CoPIRG comments on Colorado Privacy Act rulemaking

Coloradans need strong protections for consumer privacy, autonomy and choice when it comes to our data and online lives. Today, there are lots of manipulative and confusing tricks companies use to get "consumer consent" for data collection. The Attorney General should write rules barring these abusive practices.

An illustration of a laptop screen with a warning alert
Darwin Laganzon | Pixabay.com
Protecting your information online has never been more important.

The Colorado Attorney General is currently conducting rulemaking to finalize aspects of the Colorado Privacy Act that passed in 2021. The law gives AG authority to define technical specifications for universal opt-out mechanisms, and create more general rules for ensuring the law is carried out as intended.

CoPIRG submitted comments expressing support for the AG’s rulemaking process, and to bring attention to the important issue of consumer consent mechanisms. Today’s “notice and choice” regime for getting a consumer’s consent isn’t good enough. Sometimes just downloading an app is considered giving consent, and long, unreadable terms and conditions discourage true consumer understanding. Additionally, consumer privacy pop-ups can use confusing designs and misleading colors to trick people into giving consent they didn’t mean to give. These manipulative designs are called “dark patterns” and threaten consumer autonomy. The AG should write rules that limit companies from relying on these misleading mechanisms.

Download and view CoPIRG’s full comments in the sidebar above.

Topics
Authors

R.J. Cross

Director, Don't Sell My Data Campaign, PIRG

R.J. focuses on data privacy issues and the commercialization of personal data in the digital age. Her work ranges from consumer harms like scams and data breaches, to manipulative targeted advertising, to keeping kids safe online. In her work at Frontier Group, she has authored research reports on government transparency, consumer debt and predatory auto lending, and has testified before Congress. Her work has appeared in WIRED magazine, CBS Mornings and USA Today, among other outlets. When she’s not protecting the public interest, she is an avid reader, fiction writer and birder. Though she lives in Boston, she will always consider herself a Kansan at heart.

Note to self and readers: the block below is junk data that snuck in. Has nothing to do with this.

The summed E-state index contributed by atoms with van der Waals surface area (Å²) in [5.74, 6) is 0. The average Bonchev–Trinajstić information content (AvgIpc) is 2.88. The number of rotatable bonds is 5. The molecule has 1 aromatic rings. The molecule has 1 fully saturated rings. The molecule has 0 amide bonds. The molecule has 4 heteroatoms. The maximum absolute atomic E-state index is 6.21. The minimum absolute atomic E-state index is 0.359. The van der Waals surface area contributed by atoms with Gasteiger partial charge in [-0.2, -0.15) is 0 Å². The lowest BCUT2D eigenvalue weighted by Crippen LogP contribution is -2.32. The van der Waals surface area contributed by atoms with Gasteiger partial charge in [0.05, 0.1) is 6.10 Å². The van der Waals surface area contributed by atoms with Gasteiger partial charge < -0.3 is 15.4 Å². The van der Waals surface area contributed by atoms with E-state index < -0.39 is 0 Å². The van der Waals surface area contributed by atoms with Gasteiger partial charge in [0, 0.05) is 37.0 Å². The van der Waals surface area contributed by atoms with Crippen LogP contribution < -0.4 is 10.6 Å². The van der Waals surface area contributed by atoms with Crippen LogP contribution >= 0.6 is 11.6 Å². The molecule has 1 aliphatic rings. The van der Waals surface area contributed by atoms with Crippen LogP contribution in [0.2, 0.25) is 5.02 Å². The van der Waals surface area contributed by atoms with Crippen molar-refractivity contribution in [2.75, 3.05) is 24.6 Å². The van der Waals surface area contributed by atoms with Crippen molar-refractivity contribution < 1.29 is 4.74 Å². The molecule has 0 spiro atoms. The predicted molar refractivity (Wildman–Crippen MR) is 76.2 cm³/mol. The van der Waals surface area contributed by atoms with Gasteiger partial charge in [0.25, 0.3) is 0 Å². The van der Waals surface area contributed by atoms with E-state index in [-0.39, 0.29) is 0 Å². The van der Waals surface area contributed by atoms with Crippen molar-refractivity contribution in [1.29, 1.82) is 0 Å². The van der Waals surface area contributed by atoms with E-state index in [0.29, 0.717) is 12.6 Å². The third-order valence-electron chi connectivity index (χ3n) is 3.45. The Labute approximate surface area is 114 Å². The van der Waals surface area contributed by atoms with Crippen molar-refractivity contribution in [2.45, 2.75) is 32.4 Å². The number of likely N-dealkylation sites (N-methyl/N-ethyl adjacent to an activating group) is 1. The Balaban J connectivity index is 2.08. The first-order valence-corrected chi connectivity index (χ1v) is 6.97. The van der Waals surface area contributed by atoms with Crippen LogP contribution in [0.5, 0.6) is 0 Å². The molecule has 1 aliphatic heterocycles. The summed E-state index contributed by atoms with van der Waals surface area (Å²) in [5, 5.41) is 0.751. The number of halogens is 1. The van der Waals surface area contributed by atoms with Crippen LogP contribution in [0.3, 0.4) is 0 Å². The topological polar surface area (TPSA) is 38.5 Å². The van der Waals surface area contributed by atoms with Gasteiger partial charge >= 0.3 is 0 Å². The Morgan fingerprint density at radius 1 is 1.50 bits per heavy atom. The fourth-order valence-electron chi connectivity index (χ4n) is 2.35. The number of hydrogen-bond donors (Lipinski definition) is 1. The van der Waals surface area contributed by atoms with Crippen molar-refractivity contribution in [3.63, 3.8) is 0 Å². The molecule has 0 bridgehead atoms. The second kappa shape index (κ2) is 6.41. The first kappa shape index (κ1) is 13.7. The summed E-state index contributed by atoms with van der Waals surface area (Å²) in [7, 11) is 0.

Danny Katz

Executive Director, CoPIRG

Danny has been the director of CoPIRG for over a decade. Danny co-authored a groundbreaking report on the state’s transit, walking and biking needs and is a co-author of the annual “State of Recycling” report. He also helped write a 2016 Denver initiative to create a public matching campaign finance program and led the early effort to eliminate predatory payday loans in Colorado. Danny serves on the Colorado Department of Transportation's (CDOT) Efficiency and Accountability Committee, CDOT's Transit and Rail Advisory Committee, RTD's Reimagine Advisory Committee, the Denver Moves Everyone Think Tank, and the I-70 Collaborative Effort. Danny lobbies federal, state and local elected officials on transportation electrification, multimodal transportation, zero waste, consumer protection and public health issues. He appears frequently in local media outlets and is active in a number of coalitions. He resides in Denver with his family, where he enjoys biking and skiing, the neighborhood food scene and raising chickens.